During the last day of the BRICS summit — an international organisation that unites Brazil, Russia, India, China and the Republic of South Africa — it became known that six new members would join the group.
According to South African President Cyril Ramaphosa, BRICS will include Argentina, Egypt, Iran, Saudi Arabia, Ethiopia and the United Arab Emirates. The name of the organisation will not change as BRICS has become an established brand.
The new countries will receive full-fledged membership on January 1, 2024, the South African leader said.
Russian Foreign Minister Sergei Lavrov explained that it was the role and importance in the geopolitical arena that became the criteria for accepting new countries into the association.
Ramaphosa later said that the admission of new members to BRICS was the first phase of the expansion of the alliance.
"We have reached a consensus on the first phase of the expansion process. Other phases will follow," he said during his speech at the summit.
Interestingly, a Brazilian website reported about the decision of the international organisation to invite new members before Ramaphosa's official statement was released.
The issue of expansion and inviting new participants was a key topic of the summit in 2023. The previous expansion took place more than ten years ago when South Africa joined the group in 2010.
More than 40 countries expressed their intention to joins BRICS in 2023. Twenty-three of them sent official applications for membership. It goes about such candidates as: Algeria, Bangladesh, Bahrain, Belarus, Bolivia, Venezuela, Vietnam, Honduras, Indonesia, Kazakhstan, Cuba, Kuwait, Morocco, Nigeria, Palestine, Senegal and Thailand.
During the summit in South Africa, the leaders of the participating countries agreed on the criteria and procedure for admitting new members. Moreover, the BRICS leaders instructed foreign ministers to continue working towards expansion. Therefore, new members may join BRICS by the next summit.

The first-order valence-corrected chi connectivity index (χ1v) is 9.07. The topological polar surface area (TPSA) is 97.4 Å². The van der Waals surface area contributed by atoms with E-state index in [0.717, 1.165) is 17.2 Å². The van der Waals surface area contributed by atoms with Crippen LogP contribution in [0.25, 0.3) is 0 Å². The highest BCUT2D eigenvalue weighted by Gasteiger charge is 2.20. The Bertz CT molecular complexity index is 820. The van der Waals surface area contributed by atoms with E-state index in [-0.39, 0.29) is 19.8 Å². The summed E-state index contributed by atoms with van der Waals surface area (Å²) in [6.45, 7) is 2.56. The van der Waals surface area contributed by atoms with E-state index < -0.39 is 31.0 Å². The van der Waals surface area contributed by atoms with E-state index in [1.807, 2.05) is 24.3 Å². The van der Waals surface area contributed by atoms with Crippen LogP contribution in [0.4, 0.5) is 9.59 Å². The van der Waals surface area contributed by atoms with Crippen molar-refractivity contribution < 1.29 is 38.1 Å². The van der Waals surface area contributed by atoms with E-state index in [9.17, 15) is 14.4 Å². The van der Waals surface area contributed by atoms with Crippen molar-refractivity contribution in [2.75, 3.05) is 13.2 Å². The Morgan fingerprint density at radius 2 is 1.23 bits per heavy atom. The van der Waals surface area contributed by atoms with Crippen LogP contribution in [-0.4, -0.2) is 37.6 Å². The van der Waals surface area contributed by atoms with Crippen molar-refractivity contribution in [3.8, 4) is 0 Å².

In an interview with Pravda.Ru, Russian historian and political scientist Oleg Barabanov drew attention to the fact that the expansion of the international association may trigger certain negative consequences. The very concept of BRICS may begin to "blur out".
"They spoke carefully about the BRICS expansion until the very last moment. It was rumoured that some countries could be against the expansion process. Russia shared different points of view on the subject. When there were only five BRICS members, they were perceived as the leaders of the non-Western world, a UN Security Council for the non-Western world. This will gradually blur out," the specialist said.
"As for the specific composition of the expansion, it's interesting here that they spoke about five and then six countries during one day. They added Ethiopia, which was a little strange. This is of course a large, but a weak one from the economic point of view. Nigeria, for example, was left out, even though this is a much more economically powerful country. As for Asia, all the three new members (Iran, Saudi Arabia and the Emirates) represent the Middle East.
Indonesia is a large, populous and economically active power. Therefore, the selective expansion of 20 candidates will leave other candidates offended. This may also lead to negative consequences, Barabanov believes.
Political scientist Semyon Boikov told Pravda.Ru that in response to the expansion of the BRICS countries, Western countries may attempt to play on contradictions among the member countries.
"I think that they will try to strengthen their diplomacy at the bilateral level — they will try to play on the contradictions of the BRICS states. Each country, each member has its own national interests. In principle, they are not ready to completely cut off relations with the West. China has close economic and political ties with the United States, so does South Africa, Brazil and India. They will strive to do everything in order to weaken the unity from within," the expert said.
"The West will also try to strengthen its internal alliances with the United States, they may also create some kind of alliances in response. Suffice it to recall AUKUS (defense alliance of Australia, Great Britain and the United States), although this is a military-political bloc, of course. The Americans and the West will probably come up with new formats for their allies and potential new member states," Boikov concluded.
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